If you find yourself wondering why a particular call keeps haunting you, think about if it was one that tested your faith, compromised your values or didn’t meet your expectations. Think of it this way: Have you ever fallen off the workout wagon? Let’s pretend you haven’t worked out for a while — a long while. One day you wake up and decide today is the day to get back into it and you decide to do 400 sit-ups. You are probably going to be sore for a few days afterward. To be expected. You don’t even think twice about it. If, however, the soreness increases over time or doesn’t go away after a reasonable amount of time, you might need to start to pay attention. Maybe you haven’t given your body adequate time to heal. Maybe you kept working out because you were adamant you weren’t falling off the wagon again. Maybe you were injured more deeply than you realized and ought to see a specialist.
As a profession, we must start thinking in a similar way about moral injuries. The major difference between choosing to do 400 sit-ups and police work is you don’t get to choose to not go to calls. While you’re healing from the injury you still have to work, and while working you are adding more injuries (potentially) on top of the one you already have. You’re less likely to talk about the pain of the injury with your colleagues and friends, and you may not even be able to identify why you are feeling sore in the first place. Remember, the brain sometimes needs space and time to heal — and in this profession, if you are not intentional about making that happen, it doesn’t.
So what can you do? You recognize “that call” that has been waking you up at night is a moral injury call. First, recognize it’s OK to be affected. It’s OK that you aren’t sleeping, or that you avoid that particular overpass or that you find comfort in a pint of ice cream (at least get yourself good ice cream). What isn’t OK is that you never sleep, never drive and only eat ice cream … for breakfast. You would do well to talk about it with someone. A trusted peer support member can help normalize what you are experiencing and can tell you, “Of course that call sucked, 76-year-old women aren’t supposed to commit suicide, but having nightmares three months later … it sounds like it’s getting worse and not better. Have you ever talked with a culturally competent therapist?”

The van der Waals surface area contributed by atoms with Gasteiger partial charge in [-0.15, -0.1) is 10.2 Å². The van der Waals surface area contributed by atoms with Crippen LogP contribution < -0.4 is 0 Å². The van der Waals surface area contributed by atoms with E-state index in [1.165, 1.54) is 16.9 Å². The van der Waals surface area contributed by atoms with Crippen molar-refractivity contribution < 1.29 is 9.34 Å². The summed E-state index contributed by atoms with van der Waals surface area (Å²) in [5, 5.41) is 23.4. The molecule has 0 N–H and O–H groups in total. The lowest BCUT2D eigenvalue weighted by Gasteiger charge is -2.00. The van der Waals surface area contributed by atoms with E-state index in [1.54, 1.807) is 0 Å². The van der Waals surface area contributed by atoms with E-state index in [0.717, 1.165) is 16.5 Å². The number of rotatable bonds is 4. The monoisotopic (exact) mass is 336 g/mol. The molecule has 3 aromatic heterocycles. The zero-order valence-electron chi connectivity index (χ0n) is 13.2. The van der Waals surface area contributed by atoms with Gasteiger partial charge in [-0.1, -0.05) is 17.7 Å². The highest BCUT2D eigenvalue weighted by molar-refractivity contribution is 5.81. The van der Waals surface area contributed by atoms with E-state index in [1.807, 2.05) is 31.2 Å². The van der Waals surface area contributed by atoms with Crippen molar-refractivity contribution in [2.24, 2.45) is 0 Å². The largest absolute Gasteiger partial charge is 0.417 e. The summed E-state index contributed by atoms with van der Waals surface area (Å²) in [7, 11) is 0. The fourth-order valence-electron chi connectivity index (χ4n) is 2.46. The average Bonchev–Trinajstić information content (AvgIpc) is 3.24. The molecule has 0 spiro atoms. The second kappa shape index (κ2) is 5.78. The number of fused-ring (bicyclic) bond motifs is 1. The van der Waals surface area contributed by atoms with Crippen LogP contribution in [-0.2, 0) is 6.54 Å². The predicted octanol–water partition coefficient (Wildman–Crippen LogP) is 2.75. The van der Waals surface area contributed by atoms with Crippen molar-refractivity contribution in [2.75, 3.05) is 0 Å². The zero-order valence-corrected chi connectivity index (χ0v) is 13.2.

Talking about the call with a trained professional helps a lot. You don’t have to bear the burden alone. Can you? Sure, probably. But you don’t have to. There is immense power in offloading your thoughts and feelings within a trusted environment with a trusted professional, especially with injuries that can be soul-crushing.
He had been in therapy now for a couple of months. He was able to talk about the call — at length — and the impact it had left on him. The woman he found had chosen to commit suicide because the insurance company told her she would no longer have her medications covered. Rather than burden her family with helping her navigate the system (she was already going blind and couldn’t remember things very well), she chose her own way out. These days when he thinks about the call, his heart rate doesn’t skyrocket, and he doesn’t start sweating. When he hears the daughter’s scream, he recognizes it’s there, but it isn’t as loud or as long and doesn’t wake him up, except for maybe once in a while. He understands the why. He doesn’t agree with it, but he understands and has come to peace with it. He’s still kind of an asshole when talking with insurance companies, but he’s also still very much OK with it, and in some small way, he feels as though he’s fighting the fight she wasn’t able to. He was healing. No Birkenstocks required.